Rates
Strategy                  Changes in Administration Policy                                     13
                          The Evolution of AID’s Population and Family Planning                15
                               Assistance
                          Conclusion                                                           17
                          Agency Comments and Our Evaluation                                   18

Chapter 3                                                                                      20
Funding and               Funding Levels                                                       20
                          Family Planning Program Organization                                 23
Management                Inspector General’s Audit of AID Contraceptive                       26
                               Procurement
                          AID Has Placed Little Emphasis on Overall Program                    27
                               Evaluation
                          AID Lacks Centralized Management Information                         29
                          Program Coordination With Other Donors                               30
                          Internal Controls for Accountability and Control                     31
                          Conclusions                                                          32
                          Recommendations                                                      33
                          Agency Comments and Our Evaluation                                   33

Chapter 4                                                                                      35
Ac&mplishments       in   Contraceptive Development                                            35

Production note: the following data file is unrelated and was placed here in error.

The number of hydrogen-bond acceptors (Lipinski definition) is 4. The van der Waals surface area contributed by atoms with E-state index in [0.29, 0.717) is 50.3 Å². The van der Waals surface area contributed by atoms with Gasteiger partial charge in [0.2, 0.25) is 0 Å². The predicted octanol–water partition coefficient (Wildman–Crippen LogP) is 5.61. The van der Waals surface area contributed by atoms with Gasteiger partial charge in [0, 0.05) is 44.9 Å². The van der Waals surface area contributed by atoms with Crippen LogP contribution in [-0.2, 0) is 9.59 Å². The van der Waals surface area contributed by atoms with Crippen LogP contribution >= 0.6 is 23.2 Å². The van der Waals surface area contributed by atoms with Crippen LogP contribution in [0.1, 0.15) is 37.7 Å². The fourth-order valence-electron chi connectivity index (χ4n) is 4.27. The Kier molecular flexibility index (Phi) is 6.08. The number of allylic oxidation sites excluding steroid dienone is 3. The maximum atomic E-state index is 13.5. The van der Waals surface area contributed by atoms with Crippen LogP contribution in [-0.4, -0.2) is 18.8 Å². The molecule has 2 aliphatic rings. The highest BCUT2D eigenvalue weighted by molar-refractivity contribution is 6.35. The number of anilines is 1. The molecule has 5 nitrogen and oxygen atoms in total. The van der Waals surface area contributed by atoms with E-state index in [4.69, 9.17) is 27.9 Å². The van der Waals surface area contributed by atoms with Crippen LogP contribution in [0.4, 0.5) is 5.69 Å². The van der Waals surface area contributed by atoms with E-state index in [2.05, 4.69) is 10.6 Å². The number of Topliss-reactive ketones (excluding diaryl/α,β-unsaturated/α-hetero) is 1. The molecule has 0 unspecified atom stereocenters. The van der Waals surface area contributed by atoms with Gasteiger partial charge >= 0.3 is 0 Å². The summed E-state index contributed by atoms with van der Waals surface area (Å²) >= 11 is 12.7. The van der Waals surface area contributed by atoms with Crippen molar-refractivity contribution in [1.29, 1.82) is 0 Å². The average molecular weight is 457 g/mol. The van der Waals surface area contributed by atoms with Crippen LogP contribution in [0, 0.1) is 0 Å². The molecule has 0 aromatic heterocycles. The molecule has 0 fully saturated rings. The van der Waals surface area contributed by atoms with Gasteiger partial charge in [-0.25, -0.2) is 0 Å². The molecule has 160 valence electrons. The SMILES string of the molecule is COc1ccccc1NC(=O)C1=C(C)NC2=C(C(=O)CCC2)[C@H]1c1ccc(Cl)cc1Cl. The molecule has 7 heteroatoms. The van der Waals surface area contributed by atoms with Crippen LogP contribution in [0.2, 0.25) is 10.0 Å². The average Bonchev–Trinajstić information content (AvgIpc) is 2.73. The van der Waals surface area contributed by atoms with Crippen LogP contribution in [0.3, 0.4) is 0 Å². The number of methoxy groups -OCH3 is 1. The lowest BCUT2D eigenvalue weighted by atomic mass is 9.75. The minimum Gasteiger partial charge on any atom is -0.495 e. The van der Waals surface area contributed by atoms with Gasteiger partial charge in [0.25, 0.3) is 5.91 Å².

Data Collection                                                      35
Family Planning           Policy Development                                                   36
                          Service Delivery                                                     37
                          Management Support and Training                                      39
                          Communications                                                       40
                          Commodity Support                                                    41

Appendixes                Appendix I: Comments From the Agency for International               42
                              Development



                          Page 6                                         GAO/NSL4IMO-112Population
                          when they face severe economic problems. Despite this, AID has no
                          projects directed toward motivating couples to have fewer children, thus
                          leading to reduced population growth rates.


Diffused Program          The program is implemented by 43 units within AID, and there is no sin-
Management                gle program office or officer with overall program management and
                          oversight authority and responsibility. Because AID does not have a sys-